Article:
Wed, Feb 16, 2011 - Page 12 News List

VW still mulling Taiwan venture

INVESTMENT:Local officials and Volkswagen’s distributor rejected media reports that the German carmaker was considering other countries because of tax concerns

By Crystal Hsu  /  Staff Reporter, with staff writer

German President Christian Wulff, right, and his Portuguese counterpart, Anibal Cavaco Silva, check a car during a visit to the Volkswagen car factory near Palmela, Portugal, on Friday. Taiwanese officials and the German automaker’s distributor said Volkswagen was still evaluating its investment plans for Taiwan.

Photo: Reuters

German automaker Volkswagen AG is still weighing plans to build a factory in Taiwan, or to outsource production to local carmakers, government officials and Volkswagen’s distributor said yesterday.

The statements came after local media reports that Volkswagen had scrapped its plans in favor of investing elsewhere because of tax and other concerns.

“The investment plans remain under evaluation,” Lien Ching-chang (連錦漳), a deputy director-general at the Industrial Development Bureau, told a news conference.

Lien said Volkswagen, which aims to be the world’s No. 1 automaker by 2015, intends to build a manufacturing facility in Southeast Asia or India.

Beldare Motors Ltd (標達汽車), a subsidiary of Taikoo Motors Ltd (太古汽車) and the exclusive distributor of Volkswagen passenger vehicles, suggested Volkswagen build a factory here to boost its market share in Taiwan and Greater China, Lien said.

China-bound car exports may be exempted from tariffs in the future under the Economic Cooperation Framework Agreement (ECFA), Lien said, adding that Taiwan is working to include the issue in the next round of cross-strait trade talks.

Premier Wu Den-yih (吳敦義), who met a top Volkswagen executive last year, welcomed the investment plan and instructed the bureau to provide assistance.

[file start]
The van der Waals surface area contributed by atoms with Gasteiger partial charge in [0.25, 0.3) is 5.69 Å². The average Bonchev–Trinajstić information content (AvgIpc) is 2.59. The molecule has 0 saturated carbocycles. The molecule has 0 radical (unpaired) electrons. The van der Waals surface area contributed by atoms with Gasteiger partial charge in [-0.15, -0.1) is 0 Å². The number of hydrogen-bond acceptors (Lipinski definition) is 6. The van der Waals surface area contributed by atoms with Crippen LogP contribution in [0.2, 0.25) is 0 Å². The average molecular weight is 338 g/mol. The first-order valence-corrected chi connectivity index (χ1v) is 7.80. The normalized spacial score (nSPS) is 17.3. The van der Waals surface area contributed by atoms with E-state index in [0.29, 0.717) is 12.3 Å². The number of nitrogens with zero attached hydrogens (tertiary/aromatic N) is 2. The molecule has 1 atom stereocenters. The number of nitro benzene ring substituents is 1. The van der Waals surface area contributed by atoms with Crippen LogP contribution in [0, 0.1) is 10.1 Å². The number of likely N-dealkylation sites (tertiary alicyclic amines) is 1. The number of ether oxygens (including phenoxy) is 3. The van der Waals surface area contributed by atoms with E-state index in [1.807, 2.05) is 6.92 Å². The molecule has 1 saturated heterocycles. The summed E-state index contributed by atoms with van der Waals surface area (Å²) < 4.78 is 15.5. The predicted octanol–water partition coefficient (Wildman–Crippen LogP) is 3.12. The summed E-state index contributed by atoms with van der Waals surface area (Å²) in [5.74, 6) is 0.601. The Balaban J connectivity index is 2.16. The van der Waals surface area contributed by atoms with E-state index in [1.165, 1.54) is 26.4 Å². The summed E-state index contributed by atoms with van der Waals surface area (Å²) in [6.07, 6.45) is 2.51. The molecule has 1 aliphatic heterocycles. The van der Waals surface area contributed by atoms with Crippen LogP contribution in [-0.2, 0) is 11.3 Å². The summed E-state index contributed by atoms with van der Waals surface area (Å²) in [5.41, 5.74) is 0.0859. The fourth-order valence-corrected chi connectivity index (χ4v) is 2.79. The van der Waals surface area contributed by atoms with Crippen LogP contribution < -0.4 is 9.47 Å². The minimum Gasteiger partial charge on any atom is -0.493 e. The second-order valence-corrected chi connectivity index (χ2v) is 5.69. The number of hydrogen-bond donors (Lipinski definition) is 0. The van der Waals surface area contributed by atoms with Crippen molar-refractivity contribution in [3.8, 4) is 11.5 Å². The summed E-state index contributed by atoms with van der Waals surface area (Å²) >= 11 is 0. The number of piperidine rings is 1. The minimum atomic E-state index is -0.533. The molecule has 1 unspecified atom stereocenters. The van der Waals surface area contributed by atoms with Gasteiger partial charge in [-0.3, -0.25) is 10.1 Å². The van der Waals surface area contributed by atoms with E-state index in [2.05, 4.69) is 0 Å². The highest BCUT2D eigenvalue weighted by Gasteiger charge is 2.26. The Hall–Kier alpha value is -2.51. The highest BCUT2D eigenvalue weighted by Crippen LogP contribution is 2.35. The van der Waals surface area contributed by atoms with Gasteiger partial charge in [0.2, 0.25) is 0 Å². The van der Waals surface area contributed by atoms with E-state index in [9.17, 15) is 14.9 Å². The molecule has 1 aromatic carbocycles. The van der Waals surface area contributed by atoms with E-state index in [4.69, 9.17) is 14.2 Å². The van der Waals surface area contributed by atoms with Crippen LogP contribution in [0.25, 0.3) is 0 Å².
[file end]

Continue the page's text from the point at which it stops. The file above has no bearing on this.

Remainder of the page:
Wu said that Volkswagen was still very interested in building a plant in Taiwan, but the tax breaks offered by the government were lower than the company expected.

To enjoy preferential tax treatment, at least half of the car assembly must be done in Taiwan before the vehicle is exported to other manufacturing sites, he said.

However, that would increase labor costs — which is a concern for Volkswagen, Wu said.

Volkswagen has praised the quality of auto parts and car manufacturing technology here, said Chiou Chyou-huey (邱求慧), a bureau division chief.

“It is in talks with 14 auto parts makers for potential cooperation,” Chiou said.

Volkswagen has also pressed for looser foreign labor rules among other investment incentives, but the bureau did not promise any additional terms other than existing benefits, Chiou said.

Volkswagen may apply for preferential interest rates when leasing or acquiring land for the planned factory. Taiwan just lowered the corporate income tax rate from 20 percent to 17 percent last year.

“The German automaker is cautious about its investment plan but has not set a timetable for a decision,” Chiou said.

Beldare Motor also issued a statement denying Volkswagen had dropped its investment plan.

“It is not true that the investment plan has failed,” the distributor said. “The government has made all goodwill gestures possible for which we and Volkswagen are grateful.”

Local media cited the distributor as saying the government was not supportive enough.

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